2 Americans arrested for plotting terror attacks on Trump Tower, other U.S. sites to show allegiance to ISIS

by Jenny Mount · Sep 25th, 2020 2:42 pm
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Last Updated Sep 26th, 2020 at 8:46 pm

According to federal authorities, two men allegedly plotted terror attacks against Trump Tower and the New York Stock Exchange, believing the destruction would be "Netflix worthy" and earn them "rock star status.".

The two men, Kristopher Sean Matthews of South Carolina and Jaylyn Christopher Molina of Texas, were arrested on Monday. After coming up with several possible sites for the U.S. terror attacks to take place, Matthews suggested to "hit government centers" rather than places "like malls where innocent children are."

"We need to stick together, we need to defeat them, we need to take a lot of casualties, a lot of numbers," Molina posted in a secretive chat group that revealed to FBI investigators the men pledging their loyalty to ISIS.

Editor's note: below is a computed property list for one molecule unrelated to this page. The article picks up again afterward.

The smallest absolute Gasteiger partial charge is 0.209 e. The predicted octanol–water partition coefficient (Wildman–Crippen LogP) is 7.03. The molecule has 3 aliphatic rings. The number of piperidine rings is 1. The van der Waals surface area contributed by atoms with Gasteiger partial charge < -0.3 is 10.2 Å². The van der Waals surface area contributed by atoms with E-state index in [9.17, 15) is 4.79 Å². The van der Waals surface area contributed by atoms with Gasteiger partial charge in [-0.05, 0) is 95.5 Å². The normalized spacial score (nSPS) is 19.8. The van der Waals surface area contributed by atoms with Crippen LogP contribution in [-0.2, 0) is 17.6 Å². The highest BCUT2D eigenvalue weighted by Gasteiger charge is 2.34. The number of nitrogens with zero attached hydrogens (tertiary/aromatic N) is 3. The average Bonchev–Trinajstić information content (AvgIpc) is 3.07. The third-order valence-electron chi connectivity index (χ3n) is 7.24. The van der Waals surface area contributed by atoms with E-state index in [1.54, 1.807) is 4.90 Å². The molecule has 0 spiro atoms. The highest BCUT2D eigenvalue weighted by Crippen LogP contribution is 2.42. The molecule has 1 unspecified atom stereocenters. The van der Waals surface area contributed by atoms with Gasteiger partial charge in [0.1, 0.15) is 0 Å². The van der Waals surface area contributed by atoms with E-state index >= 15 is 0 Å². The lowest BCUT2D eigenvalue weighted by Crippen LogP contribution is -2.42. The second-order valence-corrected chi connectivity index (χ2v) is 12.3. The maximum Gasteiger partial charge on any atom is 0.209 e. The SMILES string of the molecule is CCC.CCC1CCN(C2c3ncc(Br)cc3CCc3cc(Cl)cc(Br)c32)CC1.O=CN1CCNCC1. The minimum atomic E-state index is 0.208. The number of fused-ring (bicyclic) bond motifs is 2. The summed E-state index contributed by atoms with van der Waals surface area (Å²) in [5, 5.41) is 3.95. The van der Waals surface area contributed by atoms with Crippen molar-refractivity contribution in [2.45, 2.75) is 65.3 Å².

Court documents show Matthews suggested they target state and Social Security buildings, the Trump Tower or the stock market in New York, or even shoot at the White House.

Matthews believed that if they "accomplished the mission," then the attacks would grant them "rock star status." Matthews also wrote, "This could be Netflix worthy" in the chat group.

"I would hit places like that to send a message," Matthews allegedly wrote regarding possible attacks on the headquarters of the CIA, FBI, and the Drug Enforcement Administration. "In my opinion if you really want to do some damage and make a statement I would have a team … have a three- to four- man team and everyone spreads out … hit different sides then boom engulf them."

Molina also allegedly spoke out against America in an online chat in early May.

"Let it be clear, I am against America. America is my enemy," he said, also posting a graphic photo collage of an American citizen being killed by ISIS.

Both Molina and Matthews have been accused of conspiring to provide material support or resources to a designated foreign terrorist organization and could face up to 20 years in prison, a $250,000 fine, and a lifetime of supervised release if convicted.


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